The ones with the (+) mark are probably caps..
    The other 2 without the + are diodes.. The faint line on one side is the cathode band..
     
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  8. THE_RB

    AAC Fanatic!

    Feb 11, 2008
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    The ones with white writing are tantalum caps, size "B" and "C" packages. The marked number is uF, so 47 = 47uF, and 100 = 100uF.

    The two smaller ones are high speed rectifier diodes, probably schottkys.

    All the round ones are inductors.

    If you really want to test/repair that circuit the main thing to do is power it up and check the voltage rail test points that are clearly marked. If the voltages are ok, it's working. :)
     
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  9. AJMetal87

    Thread Starter New Member

    Mar 15, 2013
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    I appreciate the help guys, I am still in the process of troubleshooting this guy, but I will keep you in the loop.

    In effort to avoid creating a new post I have a follow up question you guys may be able to assist with.

    If a piece of networking equipment (cell site subscriber module or point-to-point back-haul etc) is testing with a ping that is all over the place (1ms to 1700ms inconsistently), is there a specific IC that would be your first 'goto'?

    Or maybe this is a better way to phrase it: Which IC's regulate ping?

    I have a rework station and can re-ball, re-flow BGAs (most of them on the equipment I am working on are CPU's and transceivers).

    These units are outside and must withstand the elements, fractured solder joints/balls are not an uncommon occurrence that is easily fixed with my oven, iron, or rework station.

    I will also add that I am still in the beginning of understanding the fundamentals of electronics. Most of the repairs I have done thus far give me a physical sign of where the defect may be. discolored IC, fractured joint (20x to 40x magnification needed) etc.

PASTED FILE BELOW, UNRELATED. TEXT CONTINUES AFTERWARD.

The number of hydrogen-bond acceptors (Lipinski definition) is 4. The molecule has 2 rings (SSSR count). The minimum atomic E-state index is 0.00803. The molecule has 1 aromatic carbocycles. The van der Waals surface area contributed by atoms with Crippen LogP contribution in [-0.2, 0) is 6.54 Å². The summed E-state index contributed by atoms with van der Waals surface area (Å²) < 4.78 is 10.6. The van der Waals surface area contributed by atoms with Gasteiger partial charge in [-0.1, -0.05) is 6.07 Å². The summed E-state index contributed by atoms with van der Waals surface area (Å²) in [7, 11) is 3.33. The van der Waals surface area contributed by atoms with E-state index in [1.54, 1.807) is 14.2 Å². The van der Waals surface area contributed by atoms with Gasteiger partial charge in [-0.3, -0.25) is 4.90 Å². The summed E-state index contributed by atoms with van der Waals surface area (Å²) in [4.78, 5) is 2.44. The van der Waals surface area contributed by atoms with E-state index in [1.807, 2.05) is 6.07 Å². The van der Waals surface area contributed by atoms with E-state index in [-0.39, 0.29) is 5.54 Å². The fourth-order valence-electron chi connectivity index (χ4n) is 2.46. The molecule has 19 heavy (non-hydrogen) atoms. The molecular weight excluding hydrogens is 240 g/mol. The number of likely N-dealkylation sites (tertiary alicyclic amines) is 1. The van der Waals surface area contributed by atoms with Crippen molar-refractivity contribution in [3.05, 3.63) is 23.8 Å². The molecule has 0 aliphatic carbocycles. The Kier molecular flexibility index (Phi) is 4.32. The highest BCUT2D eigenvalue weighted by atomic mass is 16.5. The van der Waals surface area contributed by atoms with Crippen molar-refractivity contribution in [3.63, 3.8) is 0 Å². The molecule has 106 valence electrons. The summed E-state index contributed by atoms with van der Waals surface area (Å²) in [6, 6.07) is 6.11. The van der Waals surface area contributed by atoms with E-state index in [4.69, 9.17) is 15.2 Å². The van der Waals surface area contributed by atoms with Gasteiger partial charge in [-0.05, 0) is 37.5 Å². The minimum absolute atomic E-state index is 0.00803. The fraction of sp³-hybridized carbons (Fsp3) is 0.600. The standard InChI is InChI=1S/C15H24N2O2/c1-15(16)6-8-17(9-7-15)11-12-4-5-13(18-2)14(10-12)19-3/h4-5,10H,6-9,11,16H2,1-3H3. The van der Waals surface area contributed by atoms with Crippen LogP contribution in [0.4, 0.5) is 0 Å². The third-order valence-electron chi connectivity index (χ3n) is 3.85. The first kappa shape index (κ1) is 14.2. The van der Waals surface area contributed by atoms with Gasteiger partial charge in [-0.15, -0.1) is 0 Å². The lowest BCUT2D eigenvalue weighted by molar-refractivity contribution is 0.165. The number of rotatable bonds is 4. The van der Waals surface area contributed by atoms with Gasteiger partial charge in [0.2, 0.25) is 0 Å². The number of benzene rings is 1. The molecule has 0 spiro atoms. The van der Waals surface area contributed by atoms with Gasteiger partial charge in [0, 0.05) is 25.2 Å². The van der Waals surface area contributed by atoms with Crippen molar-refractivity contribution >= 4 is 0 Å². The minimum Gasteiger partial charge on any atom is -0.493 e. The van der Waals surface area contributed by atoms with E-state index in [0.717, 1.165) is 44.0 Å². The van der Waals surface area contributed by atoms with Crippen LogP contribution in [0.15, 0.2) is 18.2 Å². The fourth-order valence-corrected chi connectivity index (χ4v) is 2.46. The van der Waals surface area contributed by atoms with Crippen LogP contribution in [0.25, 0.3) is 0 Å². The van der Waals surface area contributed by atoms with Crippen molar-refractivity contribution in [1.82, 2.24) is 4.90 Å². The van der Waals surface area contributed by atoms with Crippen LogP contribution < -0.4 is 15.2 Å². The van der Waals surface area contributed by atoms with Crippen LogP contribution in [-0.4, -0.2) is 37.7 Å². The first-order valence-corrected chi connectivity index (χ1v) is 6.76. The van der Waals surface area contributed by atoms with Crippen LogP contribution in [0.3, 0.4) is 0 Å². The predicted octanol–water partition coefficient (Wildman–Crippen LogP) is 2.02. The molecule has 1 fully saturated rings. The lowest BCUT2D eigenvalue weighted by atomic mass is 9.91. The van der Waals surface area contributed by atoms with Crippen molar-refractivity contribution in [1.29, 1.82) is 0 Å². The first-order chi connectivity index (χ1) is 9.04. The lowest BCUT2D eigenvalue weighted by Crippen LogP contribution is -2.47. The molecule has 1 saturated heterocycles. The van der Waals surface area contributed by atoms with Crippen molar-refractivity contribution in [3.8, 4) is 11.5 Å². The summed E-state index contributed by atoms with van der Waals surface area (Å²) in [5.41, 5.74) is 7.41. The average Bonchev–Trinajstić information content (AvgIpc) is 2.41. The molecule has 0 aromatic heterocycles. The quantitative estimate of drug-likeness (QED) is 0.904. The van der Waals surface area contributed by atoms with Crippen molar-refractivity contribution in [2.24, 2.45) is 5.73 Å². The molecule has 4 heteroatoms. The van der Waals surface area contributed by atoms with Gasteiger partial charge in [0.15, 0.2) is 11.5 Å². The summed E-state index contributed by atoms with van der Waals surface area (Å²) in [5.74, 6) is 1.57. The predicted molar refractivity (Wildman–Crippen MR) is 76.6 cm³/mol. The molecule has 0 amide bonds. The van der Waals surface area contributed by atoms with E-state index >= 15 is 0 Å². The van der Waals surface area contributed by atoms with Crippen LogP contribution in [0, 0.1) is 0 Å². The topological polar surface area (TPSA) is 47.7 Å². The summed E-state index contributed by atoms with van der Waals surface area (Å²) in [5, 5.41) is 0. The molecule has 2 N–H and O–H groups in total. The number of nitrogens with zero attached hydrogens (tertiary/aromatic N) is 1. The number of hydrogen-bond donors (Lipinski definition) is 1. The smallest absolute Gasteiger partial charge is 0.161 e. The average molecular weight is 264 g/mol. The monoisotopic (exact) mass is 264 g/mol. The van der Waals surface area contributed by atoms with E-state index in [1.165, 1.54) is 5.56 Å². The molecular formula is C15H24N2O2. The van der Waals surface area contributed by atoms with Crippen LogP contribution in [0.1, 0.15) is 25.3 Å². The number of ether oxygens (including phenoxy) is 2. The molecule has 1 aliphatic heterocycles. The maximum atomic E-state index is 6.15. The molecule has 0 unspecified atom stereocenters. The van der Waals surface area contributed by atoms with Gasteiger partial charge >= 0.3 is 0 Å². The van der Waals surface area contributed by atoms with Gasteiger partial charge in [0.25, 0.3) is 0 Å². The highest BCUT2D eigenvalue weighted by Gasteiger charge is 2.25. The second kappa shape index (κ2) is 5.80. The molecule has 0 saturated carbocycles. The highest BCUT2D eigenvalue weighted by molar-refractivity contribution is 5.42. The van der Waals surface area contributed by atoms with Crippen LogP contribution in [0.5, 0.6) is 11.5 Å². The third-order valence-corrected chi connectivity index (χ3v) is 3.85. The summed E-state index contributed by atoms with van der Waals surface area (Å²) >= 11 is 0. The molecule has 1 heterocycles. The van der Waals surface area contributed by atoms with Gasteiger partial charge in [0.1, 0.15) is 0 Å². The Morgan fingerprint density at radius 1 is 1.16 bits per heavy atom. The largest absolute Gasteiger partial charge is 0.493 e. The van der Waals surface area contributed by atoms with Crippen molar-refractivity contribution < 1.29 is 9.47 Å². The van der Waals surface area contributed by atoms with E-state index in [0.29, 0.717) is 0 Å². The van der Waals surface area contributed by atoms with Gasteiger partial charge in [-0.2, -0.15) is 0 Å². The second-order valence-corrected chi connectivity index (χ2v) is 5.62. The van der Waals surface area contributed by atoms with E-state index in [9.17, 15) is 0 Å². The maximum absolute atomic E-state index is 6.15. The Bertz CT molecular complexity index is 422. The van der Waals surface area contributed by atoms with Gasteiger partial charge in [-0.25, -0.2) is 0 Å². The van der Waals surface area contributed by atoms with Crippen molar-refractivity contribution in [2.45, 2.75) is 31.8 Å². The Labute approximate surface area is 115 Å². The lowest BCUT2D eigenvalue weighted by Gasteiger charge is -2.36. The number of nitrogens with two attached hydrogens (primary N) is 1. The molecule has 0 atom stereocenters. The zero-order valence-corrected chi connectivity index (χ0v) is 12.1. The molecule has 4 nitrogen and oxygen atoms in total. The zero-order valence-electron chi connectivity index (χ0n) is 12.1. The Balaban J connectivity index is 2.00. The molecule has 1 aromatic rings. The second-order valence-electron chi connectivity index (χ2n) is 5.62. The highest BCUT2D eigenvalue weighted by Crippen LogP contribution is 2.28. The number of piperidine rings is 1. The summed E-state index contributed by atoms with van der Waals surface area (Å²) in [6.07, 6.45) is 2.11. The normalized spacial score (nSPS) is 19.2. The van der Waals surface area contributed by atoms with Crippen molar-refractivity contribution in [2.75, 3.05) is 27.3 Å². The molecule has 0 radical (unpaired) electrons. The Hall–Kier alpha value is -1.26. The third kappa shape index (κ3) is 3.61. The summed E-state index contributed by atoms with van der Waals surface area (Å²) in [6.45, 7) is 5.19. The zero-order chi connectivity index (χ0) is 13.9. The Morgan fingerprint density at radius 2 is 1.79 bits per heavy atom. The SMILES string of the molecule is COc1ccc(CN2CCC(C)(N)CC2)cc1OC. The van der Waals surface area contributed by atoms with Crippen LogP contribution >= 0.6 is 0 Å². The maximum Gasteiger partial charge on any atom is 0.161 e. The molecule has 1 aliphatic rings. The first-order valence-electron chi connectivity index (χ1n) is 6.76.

With that being said, I apologize in advance if my questions or verbiage seem ignorant or common knowledge to an educated engineer.

    I do not have any schematics for the equipment (mostly propriatary Motorla/Canopy and Alvarion units), which would inevitably make troubleshooting a breeze.
     
  10. burger2227

    Member

    Feb 3, 2014
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    Welcome to the club! I've never seen capacitors that looked like that either... ;)
     
  11. AJMetal87

    Thread Starter New Member

    Mar 15, 2013
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    Oh boy, If I took a few pictures of the pcbs that get brought to me daily for reflow/reball youd be amazed. my primary job is reflowing/reballing volume daily in attempt to repair networking equipment ranging from $30-$15,000. these boards are insane.

    But yes, hence my original question, I am looking to expand my knowledge to troubleshoot more difficult issues and Allaboutcircuits has provided me with a plethora of knowledge. I love the resources this community has to offer.
     
    Last edited: Mar 28, 2014